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This is how the CEO of Seek stayed focused on his company's end goals in a time of uncertainty across the world.

How one CEO keeps his focus in the face of uncertainty

When you’re in the middle of a massive whitewater rapid, it’s easy to panic and lose sight of the big picture. But I’ve been kayaking for 20 years and have learned that the key to navigating the choppiest waters is to look beyond the chaos. Instead of simply staring at the mountain of water rising up ahead, you have to keep your cool, know your bearings and act quickly.

It’s a lesson I return to frequently as the CEO and cofounder of a startup in the emerging field of augmented reality (AR), but it’s become more relevant than ever in an economy defined by the COVID-19 pandemic. 

Embracing change

When my partners Mike Snow, Thane Brimhall, and I launched Seek in 2016, one of our founding values was to embrace adventure, both in pioneering a new technology and finding new ways to impact people everyday. Our goal was to use technology to create meaningful experiences in retail, e-commerce, and education. We really found our groove when we launched into our AR platform that made otherwise difficult tasks and implementations easy for all of these sectors. Over the past few years, our customer list has grown to include companies like Overstock, Vans, and Nestle. Earlier this year, we were projecting even more progress, with the securing of a new patent, the launch of Seek Education and other significant milestones.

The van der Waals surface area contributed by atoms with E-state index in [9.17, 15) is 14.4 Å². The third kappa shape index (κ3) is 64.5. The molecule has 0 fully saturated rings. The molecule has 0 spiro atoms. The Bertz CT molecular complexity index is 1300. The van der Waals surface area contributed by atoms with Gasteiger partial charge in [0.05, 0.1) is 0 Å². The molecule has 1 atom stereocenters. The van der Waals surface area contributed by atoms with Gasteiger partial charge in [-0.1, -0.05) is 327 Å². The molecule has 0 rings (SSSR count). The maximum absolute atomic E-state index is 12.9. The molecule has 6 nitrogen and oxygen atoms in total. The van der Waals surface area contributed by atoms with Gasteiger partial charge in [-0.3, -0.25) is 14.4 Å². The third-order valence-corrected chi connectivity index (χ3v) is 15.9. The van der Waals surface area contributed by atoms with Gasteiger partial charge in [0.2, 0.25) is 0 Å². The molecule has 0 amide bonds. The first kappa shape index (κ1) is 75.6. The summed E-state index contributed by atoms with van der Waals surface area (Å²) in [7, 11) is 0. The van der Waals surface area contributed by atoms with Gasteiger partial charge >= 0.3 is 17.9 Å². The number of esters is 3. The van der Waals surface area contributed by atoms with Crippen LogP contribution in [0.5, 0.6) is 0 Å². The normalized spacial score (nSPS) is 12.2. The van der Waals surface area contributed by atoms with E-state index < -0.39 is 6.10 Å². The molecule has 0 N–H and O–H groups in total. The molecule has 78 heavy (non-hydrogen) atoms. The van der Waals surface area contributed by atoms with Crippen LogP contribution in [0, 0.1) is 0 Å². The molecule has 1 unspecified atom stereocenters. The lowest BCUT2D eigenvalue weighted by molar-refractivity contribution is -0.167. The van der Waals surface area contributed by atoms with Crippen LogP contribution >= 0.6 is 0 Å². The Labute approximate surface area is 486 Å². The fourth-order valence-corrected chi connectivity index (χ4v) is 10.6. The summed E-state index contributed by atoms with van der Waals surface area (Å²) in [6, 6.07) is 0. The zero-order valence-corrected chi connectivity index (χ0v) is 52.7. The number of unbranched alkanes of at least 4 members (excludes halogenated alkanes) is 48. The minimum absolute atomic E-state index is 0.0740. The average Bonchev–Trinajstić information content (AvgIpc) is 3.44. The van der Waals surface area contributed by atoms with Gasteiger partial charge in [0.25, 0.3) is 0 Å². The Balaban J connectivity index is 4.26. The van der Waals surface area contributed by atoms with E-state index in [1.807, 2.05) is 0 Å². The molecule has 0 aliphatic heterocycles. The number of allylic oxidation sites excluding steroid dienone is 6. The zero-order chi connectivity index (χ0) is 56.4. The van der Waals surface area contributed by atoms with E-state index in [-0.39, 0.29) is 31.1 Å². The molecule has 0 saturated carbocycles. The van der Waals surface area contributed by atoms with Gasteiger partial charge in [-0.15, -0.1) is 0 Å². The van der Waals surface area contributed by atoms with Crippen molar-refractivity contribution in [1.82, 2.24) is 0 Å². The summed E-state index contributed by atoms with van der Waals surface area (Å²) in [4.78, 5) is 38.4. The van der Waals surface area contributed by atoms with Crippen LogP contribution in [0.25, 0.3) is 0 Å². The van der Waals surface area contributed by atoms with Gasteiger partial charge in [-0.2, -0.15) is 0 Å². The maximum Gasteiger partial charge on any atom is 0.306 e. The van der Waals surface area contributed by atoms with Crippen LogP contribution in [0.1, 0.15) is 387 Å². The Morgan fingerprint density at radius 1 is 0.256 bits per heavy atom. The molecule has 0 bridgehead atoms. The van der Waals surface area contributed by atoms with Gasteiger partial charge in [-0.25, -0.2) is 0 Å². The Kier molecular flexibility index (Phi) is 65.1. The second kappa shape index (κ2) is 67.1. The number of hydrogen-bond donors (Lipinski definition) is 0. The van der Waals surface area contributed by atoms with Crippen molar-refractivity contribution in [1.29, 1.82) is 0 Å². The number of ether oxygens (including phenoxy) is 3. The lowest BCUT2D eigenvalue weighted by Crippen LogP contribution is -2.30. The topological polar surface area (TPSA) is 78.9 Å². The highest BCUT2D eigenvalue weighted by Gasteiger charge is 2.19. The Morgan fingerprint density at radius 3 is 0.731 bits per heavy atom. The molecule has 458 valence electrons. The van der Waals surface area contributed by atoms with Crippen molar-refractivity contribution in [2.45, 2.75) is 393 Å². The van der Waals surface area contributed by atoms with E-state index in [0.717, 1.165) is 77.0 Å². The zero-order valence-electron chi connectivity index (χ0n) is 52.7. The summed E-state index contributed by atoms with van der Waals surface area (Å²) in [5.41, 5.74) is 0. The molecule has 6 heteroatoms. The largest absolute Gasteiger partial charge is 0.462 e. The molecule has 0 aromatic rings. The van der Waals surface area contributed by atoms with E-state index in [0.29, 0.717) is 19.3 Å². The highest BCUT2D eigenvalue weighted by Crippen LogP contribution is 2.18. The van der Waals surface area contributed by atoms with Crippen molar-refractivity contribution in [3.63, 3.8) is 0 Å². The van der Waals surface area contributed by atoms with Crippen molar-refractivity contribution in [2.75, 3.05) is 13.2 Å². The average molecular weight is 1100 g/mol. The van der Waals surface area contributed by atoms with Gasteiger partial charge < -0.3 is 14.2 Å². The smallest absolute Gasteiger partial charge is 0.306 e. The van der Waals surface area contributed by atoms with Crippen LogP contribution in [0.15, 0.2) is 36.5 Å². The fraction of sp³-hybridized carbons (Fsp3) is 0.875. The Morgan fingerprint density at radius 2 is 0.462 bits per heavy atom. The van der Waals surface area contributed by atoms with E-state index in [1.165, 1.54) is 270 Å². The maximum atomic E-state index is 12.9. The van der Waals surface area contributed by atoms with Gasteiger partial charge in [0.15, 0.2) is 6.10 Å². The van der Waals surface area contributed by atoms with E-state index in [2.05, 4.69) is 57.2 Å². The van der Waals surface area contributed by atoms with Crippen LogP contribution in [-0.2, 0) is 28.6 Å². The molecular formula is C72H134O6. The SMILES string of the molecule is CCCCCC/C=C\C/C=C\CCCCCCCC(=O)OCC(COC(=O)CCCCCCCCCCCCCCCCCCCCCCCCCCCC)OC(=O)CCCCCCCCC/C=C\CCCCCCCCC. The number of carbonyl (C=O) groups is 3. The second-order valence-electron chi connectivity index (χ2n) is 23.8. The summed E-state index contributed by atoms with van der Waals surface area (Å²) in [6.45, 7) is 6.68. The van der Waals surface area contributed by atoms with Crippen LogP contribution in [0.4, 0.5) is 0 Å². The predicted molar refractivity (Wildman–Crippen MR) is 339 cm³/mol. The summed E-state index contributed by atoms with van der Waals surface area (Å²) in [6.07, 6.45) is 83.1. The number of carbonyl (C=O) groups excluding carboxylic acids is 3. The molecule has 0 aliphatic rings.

Then, the pandemic hit and the whole world turned upside down. Within days, two of our biggest clients canceled contracts and others signaled that they might scale back. Plenty stayed and new ones began to emerge, but we knew we had to change our business strategy and customer acquisition approach — quickly. 

Focusing on our value

To figure out our next move, we analyzed our customer base and realized that they fall into three categories: companies in retreat, companies acting like nothing had changed and companies willing to try something different in a world where shaking hands was now a taboo. The third group is where we saw opportunity and decided to double down.